Garbage and road obstructions

By Modesto P. Sa-onoy

The Department of the Interior and Local Governments has been taking the pace set by President Rodrigo Duterte on public behavior. Two things had been initiated – proper and effective collection of garbage and the removal of road and pedestrian obstructions.

But local governments had been taking a turtle pace approach asking for one deadline to another and making deceptive reports of performance. The DILG conceded to these requests and so the problem remains. The ningas cogon attitude prevails because the DILG and the local governments it supervises are creating the sluggish problem they intend to solve.

So here we have in Bacolod and I can see in other towns and cities as well, that the Liga ng Mga Barangay are asking to postpone for the nth time the enforcement of the law mandating the super-ambitious order of “no segregation, no collection” policy. The latest for this year is March and now, its April. The reason for the postponement is as shallow as the water in a drizzle – they have “on ongoing major programs and activities of all the barangays in Bacolod.”

The Liga cited the monitoring and preparations against the novel coronavirus disease (COVID-19) and African Swine Fever (ASF), drug-clearing operations, anti-illegal gambling operations, and road-clearing operations.

When was it ever that the barangays have no major programs and activities? If these be the reasons, then the order for the clearing of obstructions and the unenforceable garbage collection policy will never be implemented. Of course, Mayor Evelio Leonardia has also no choice not only because these barangay officials are his field commanders during the elections but because he knows the impossibility of forcing them to comply with the law. He, however, placed a condition – this would be the last postponement. We hope so.

Leonardia praised what he said the eleven barangays out of sixty-one that had already started the no segregation no collection policy on March 1.

The “no segregation, no collection” policy is mandated by R.A. 9003, or the Ecological Solid Waste Management Act of 2000. Note that the law was passed ten years ago but the DILG had not made a dent into the garbage collection situation and even the dump sites and now the enforcement is postponed again.

Now here’s another situation. According to the Bacolod Executive Assistant Butch Soliguen, cluster head on social services and barangay affairs, while all barangays are required to submit their monthly road clearing report operations within their areas of jurisdiction by March 3, “some of the barangays still failed to submit their monthly report.” He said as of February 27, only 23 of 61 barangays managed to submit their monthly report to the City Mayor’s Office. The barangays were given until March 3 to submit their performance report in accordance with the order of the DILG for them to submit a monthly report. That order was last year and yet, have the erring barangays been charged as declared by DILG? In fact, how many times have DILG threatened to file charges? Has anybody been charged or suspended even for a day?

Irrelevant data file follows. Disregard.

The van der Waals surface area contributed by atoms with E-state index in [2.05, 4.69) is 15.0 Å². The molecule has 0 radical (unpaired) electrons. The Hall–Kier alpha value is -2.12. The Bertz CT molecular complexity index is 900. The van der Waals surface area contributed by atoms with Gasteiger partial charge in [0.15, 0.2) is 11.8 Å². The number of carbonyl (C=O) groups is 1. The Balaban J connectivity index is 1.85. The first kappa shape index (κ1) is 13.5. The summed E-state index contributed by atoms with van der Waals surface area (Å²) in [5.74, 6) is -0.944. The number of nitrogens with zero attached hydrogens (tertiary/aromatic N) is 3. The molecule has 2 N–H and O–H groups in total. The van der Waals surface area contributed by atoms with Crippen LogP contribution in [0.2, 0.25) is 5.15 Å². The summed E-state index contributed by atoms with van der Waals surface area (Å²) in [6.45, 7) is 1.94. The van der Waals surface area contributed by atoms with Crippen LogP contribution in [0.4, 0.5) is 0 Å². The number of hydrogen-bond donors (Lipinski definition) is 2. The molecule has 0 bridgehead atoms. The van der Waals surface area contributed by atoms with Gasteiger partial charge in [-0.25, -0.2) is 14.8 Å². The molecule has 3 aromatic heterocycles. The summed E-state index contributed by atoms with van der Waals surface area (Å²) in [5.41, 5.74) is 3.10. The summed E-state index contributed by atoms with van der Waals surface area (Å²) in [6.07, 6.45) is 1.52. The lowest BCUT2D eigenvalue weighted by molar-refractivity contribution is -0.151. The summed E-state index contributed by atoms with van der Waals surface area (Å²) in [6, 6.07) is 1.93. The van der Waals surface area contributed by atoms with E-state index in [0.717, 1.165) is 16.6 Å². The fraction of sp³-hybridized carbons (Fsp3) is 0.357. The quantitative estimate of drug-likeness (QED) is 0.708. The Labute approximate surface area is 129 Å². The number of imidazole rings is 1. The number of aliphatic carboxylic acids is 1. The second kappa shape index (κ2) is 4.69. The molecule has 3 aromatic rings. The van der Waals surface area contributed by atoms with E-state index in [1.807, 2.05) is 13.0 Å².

On his part, Leonardia was quoted by the press saying he had earlier warned the barangay officials to submit correct reports on road clearing operations within their areas of jurisdiction. This was the mayor’s response after the DILG directed all the local government units to continue the implementation of the road clearing directive and to ensure that their efforts to maintain cleared roads are sustained. He noted that “this is the second round of road clearing operations and all the barangays were required to submit their accomplishments on the demolition of illegal structures in their barangays.”

Now that some barangays had failed to submit a report because they claim they faced this and that problem, what will the DILG or the mayor do? Aside from just collecting reports and issuing press statements, what was done to enforce the law? That question is for the DILG and the mayor who is also just as liable as his barangays.

Of course, Bacolod reported last year that it has 87% performance, but we don’t know the basis because there are still numerous illegal obstructions. Debris from the demolished structures had been left where they fell and continue to obstruct and pose as hazards.

We understood “clearing” as what it means; demolished perhaps but not cleared.